Low prices on the Smith & Wesson Governor start at Champion Firearms-
Does a Governor Outrank a Judge? At first glance, the Smith & Wesson Governor appears to look just like a Taurus Judge. However, there are many notable differences. With its non- glare black PVD finish, the Governor is outfitted with a scandium alloy frame that weighs in at a mere 29.6 ounces. For a handgun also capable of firing shotgun shells, that's extremely lightweight. Another key component of Smith & Wesson's new "Z- Frame" revolver is the precense of a 6- shot cylinder, versus the more commonly seen 5- shot varieties.
In addition to the Governor's cylinder holding an extra round, it has been cut to accomodate moon clips. A "moon clip" is a ring-shaped piece of metal designed to hold multiple cartridges together as a unit, for simultaneous insertion or extraction from the cylinder. So instead of only chambering .410 gauge or .45 Colt's, the Smith & Wesson Governor is also capable of firing .45ACP catridges as well. To complete the package, the Governor is equipped with a snag- free rear-notch sight and a Tritium front night sight.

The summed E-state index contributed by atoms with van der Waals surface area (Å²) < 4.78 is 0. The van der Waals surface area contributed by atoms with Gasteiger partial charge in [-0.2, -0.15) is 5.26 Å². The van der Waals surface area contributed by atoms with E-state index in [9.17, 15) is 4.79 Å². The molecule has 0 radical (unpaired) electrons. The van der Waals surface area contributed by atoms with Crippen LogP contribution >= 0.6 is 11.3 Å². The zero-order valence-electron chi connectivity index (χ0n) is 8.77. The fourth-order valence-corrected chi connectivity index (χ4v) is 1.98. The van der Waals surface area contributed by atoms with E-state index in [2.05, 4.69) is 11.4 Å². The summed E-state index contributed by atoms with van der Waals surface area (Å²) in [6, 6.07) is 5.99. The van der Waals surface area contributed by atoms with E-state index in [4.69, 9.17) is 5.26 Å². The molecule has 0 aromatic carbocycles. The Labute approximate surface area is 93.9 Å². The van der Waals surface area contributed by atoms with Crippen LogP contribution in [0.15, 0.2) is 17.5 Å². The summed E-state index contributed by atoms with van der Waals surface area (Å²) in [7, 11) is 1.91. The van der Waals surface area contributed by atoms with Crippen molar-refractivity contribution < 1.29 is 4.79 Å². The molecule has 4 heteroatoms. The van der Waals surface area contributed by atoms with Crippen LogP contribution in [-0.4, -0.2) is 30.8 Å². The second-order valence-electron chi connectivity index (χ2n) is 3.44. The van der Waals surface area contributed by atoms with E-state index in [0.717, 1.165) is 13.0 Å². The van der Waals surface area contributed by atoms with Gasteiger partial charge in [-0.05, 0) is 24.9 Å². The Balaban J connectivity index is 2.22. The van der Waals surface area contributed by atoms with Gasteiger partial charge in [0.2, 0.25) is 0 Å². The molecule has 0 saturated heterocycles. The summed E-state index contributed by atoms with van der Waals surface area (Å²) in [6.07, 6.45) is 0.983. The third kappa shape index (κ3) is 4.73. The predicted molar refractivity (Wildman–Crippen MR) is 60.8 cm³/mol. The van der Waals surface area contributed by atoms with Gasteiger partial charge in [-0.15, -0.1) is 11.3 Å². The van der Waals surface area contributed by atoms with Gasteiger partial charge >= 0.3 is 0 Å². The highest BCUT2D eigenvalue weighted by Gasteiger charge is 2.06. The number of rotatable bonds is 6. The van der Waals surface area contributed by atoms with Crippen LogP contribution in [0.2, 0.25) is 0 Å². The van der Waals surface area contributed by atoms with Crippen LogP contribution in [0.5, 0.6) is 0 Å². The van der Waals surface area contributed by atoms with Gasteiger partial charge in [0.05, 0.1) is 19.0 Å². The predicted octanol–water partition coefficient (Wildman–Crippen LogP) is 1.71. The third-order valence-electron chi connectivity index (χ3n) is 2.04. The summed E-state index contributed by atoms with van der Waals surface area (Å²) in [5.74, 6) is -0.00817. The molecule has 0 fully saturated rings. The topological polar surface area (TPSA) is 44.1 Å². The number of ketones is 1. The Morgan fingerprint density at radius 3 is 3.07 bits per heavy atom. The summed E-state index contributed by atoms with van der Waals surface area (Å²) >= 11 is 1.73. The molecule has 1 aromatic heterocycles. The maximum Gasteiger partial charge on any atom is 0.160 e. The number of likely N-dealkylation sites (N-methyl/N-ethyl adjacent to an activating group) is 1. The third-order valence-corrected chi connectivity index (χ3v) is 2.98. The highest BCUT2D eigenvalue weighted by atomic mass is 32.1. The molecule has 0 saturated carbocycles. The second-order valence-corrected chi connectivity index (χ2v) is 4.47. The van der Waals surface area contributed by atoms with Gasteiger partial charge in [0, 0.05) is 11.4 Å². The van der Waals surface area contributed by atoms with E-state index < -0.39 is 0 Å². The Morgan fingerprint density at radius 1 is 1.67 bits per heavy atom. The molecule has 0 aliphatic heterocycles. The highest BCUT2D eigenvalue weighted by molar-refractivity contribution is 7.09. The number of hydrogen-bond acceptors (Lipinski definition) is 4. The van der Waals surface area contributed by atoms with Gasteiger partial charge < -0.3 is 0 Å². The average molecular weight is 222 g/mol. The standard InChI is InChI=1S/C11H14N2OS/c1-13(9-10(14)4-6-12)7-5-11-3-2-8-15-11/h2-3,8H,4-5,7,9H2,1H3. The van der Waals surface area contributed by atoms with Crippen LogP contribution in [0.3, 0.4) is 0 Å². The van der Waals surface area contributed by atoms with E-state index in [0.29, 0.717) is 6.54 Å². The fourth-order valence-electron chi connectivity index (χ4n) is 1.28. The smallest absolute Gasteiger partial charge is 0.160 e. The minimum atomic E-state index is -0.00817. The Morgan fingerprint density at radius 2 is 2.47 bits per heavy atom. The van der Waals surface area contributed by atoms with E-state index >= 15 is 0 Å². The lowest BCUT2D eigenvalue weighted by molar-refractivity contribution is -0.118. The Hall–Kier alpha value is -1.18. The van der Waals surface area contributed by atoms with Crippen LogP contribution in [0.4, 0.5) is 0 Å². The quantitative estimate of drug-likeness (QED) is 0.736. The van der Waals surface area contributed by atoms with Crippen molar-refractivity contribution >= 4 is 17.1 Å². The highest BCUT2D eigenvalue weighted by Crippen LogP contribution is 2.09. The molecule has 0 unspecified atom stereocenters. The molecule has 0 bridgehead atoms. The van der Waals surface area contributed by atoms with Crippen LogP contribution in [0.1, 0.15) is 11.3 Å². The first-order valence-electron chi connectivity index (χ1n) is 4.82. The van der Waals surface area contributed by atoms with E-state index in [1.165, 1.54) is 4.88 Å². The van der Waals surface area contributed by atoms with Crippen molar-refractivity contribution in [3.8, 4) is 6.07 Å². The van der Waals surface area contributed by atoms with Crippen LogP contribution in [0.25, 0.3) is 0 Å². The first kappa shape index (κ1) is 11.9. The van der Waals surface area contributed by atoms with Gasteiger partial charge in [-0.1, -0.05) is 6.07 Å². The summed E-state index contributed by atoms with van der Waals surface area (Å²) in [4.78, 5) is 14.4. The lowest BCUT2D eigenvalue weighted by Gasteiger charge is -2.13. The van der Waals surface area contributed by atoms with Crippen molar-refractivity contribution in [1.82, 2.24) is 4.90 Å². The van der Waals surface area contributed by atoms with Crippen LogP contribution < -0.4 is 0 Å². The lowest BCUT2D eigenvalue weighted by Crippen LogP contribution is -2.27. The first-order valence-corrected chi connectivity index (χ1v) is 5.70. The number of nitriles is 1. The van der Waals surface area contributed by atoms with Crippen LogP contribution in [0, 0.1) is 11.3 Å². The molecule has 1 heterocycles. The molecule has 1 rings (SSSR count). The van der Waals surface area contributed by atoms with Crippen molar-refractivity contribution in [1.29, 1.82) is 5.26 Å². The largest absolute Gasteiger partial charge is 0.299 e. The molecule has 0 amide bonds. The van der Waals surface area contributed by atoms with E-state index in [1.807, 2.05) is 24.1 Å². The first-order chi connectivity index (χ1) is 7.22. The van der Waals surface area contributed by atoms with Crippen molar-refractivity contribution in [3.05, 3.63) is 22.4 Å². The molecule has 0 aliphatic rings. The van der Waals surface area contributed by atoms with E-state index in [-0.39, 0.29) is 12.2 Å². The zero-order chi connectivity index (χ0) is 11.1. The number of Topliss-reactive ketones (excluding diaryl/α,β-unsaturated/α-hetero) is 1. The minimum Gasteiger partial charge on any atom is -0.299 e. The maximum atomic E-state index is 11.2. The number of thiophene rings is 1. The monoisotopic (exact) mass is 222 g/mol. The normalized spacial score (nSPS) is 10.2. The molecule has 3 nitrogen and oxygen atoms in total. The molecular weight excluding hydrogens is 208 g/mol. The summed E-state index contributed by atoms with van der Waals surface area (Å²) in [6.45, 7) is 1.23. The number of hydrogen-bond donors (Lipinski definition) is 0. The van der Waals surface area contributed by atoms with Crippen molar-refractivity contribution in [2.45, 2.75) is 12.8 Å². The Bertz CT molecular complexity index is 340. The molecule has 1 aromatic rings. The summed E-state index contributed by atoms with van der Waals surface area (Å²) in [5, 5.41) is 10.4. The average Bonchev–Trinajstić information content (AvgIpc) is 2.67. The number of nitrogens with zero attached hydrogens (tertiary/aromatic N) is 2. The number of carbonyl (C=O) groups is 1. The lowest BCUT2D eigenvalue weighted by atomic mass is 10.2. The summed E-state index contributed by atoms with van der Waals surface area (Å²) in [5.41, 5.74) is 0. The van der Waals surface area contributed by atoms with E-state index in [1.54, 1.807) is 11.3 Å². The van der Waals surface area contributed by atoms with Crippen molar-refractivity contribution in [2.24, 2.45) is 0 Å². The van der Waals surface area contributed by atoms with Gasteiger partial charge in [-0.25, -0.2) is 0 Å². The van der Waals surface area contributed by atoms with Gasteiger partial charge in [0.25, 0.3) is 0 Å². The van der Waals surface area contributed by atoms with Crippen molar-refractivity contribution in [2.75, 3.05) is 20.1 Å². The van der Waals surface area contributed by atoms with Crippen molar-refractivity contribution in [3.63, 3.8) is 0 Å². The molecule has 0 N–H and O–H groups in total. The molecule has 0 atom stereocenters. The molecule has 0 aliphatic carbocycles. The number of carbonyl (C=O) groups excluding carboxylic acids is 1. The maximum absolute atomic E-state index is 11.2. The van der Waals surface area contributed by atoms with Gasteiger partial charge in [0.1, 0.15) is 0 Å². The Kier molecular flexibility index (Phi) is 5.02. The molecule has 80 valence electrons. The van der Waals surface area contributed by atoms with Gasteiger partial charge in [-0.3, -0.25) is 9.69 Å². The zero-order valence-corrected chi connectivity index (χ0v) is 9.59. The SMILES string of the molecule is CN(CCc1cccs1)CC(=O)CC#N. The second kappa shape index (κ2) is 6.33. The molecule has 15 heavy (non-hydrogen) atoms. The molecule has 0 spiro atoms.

On an instinctive level, the Smith & Wesson Governor makes perfect sense. The short 2.5" barrel is designed for close-range defensive tasks, not target shooting. In close range deadly encounters, it is far easier to hit an attacker with a quick blast from a shotgun shell than to launch a single projectile at a moving target. And if the intruder has managed to make it past your first 3- shots of .410 buckshot, you still have the option of chasing those with an additional 3- rounds of .45 caliber hollow points. On top of that, moon clips work like speedloaders, so fully loaded spares don’t take up much room in a pocket or purse. This makes the Smith & Wesson Governor one of the most versatile self- defense handguns ever created.